Posted by By Tony Amokeodo on
THE Metropolitan Police in the United Kingdom have faulted a claim by a former Bayelsa State Governor, Chief Diepreye Alamieyeseigha.....
THE Metropolitan Police in the United Kingdom have faulted a claim by a former Bayelsa State Governor, Chief Diepreye Alamieyeseigha, that they gave him $3,000 to escape from London.
The Met police, in the EFCC‘s counter-affidavit in opposition to Alamieyeseigha‘s application for bail, tendered before Justice Mohammed Shuaibu of the Federal High Court, in Lagos on Tuesday, said they did not give him any money.
The ex-governor had in his counter-affidavit of July 12 that was deposed to by Mr. Vincent Obianyi from the law firm of Okoye & Okoye & Co, claimed that the ”Metropolitan Police gave the applicant (Alamieyeseigha) $ 3,000 at the airport at Cote d‘Ivoire before they left, to help him get home.
” That it was the British police, aided by Nigerian operatives, that forced the applicant to come back to Nigeria, so as to avert crises in the Niger Delta oil region. As such, the applicant did not jump bail having not returned on his own volition but due to his expulsion by the British police,” he added.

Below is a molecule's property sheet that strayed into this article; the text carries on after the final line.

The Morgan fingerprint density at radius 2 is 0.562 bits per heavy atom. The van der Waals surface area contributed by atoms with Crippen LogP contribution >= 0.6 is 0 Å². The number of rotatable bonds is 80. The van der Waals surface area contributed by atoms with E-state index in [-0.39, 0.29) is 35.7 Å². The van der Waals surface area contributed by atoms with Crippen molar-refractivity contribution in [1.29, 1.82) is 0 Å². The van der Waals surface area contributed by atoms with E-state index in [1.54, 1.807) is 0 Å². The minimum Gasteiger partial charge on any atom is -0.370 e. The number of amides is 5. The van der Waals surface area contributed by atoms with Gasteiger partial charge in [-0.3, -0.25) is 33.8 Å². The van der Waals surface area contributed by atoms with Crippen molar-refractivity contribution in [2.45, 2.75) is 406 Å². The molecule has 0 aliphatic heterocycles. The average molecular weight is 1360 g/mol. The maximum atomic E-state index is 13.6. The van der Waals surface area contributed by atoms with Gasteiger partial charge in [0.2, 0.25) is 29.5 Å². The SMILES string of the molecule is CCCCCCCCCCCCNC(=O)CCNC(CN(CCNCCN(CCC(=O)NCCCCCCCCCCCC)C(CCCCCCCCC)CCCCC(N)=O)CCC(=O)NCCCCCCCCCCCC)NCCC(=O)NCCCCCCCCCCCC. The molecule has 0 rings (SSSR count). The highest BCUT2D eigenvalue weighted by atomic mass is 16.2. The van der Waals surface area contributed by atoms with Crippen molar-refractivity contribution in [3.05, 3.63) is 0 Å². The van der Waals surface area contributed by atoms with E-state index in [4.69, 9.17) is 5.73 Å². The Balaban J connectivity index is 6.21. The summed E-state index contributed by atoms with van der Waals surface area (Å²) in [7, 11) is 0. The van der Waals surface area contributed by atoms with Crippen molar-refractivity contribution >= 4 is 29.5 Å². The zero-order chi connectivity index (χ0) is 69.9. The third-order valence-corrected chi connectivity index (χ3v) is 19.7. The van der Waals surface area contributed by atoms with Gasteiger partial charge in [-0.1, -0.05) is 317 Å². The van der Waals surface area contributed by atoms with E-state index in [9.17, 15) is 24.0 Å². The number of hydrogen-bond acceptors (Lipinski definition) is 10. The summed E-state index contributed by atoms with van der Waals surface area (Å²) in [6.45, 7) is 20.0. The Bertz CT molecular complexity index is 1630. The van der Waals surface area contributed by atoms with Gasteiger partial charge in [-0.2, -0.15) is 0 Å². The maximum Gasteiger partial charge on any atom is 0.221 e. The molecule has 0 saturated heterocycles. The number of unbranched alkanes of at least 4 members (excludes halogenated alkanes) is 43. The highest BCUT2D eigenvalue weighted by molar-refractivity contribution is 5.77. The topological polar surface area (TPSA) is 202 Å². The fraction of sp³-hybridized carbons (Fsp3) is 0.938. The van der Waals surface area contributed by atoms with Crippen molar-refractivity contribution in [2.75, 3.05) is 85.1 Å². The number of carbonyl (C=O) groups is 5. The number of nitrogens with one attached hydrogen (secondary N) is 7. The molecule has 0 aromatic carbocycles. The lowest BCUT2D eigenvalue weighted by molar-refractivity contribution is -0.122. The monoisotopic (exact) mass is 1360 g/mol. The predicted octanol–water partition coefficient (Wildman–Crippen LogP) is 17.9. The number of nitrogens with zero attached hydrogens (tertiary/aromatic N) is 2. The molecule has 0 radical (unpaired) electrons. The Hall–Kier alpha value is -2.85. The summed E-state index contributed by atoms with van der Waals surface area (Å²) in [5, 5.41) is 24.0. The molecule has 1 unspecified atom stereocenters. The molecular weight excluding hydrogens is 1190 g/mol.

But the British police, in an e-mail of July 24 that was faxed to the EFCC by Bob Ingram, in response to Alamieyeseigha‘s claim, said, ”The accusation in the affidavit is completely untrue. No police officers were armed. He was not driven to Nigeria..., this is a fabrication. He was not taken to an airstrip and forcibly removed from the country.”
Meanwhile, Justice Mohammed Shuaibu of the Federal High Court in Lagos on Tuesday fixed July 31 for his ruling on the bail application of a former Bayelsa State Governor, Chief Diepreye Alamieyeseigha.
The development followed the conclusion of arguments by the lawyer to Alamieyeseigha, Prof. Alfred Kasumu (SAN), the firms linked with the ex-governor, Messrs Mike Ozekhome and Mike Okoye, and that of the EFCC, Mr. Rotimi Jacobs.
In his argument for his client‘s application for bail, Kasumu had urged the court to admit Alamieyeseigha to bail on the grounds that the parties had agreed that the accused was sick and needed specialised treatment .
He also argued that the his client‘s present ailment was cardiac in nature and that the medical treatment being sought could only be obtained outside the country.
Opposing the application, Jacobs said the accused did not place sufficient material facts before the court to warrant his being granted bail.
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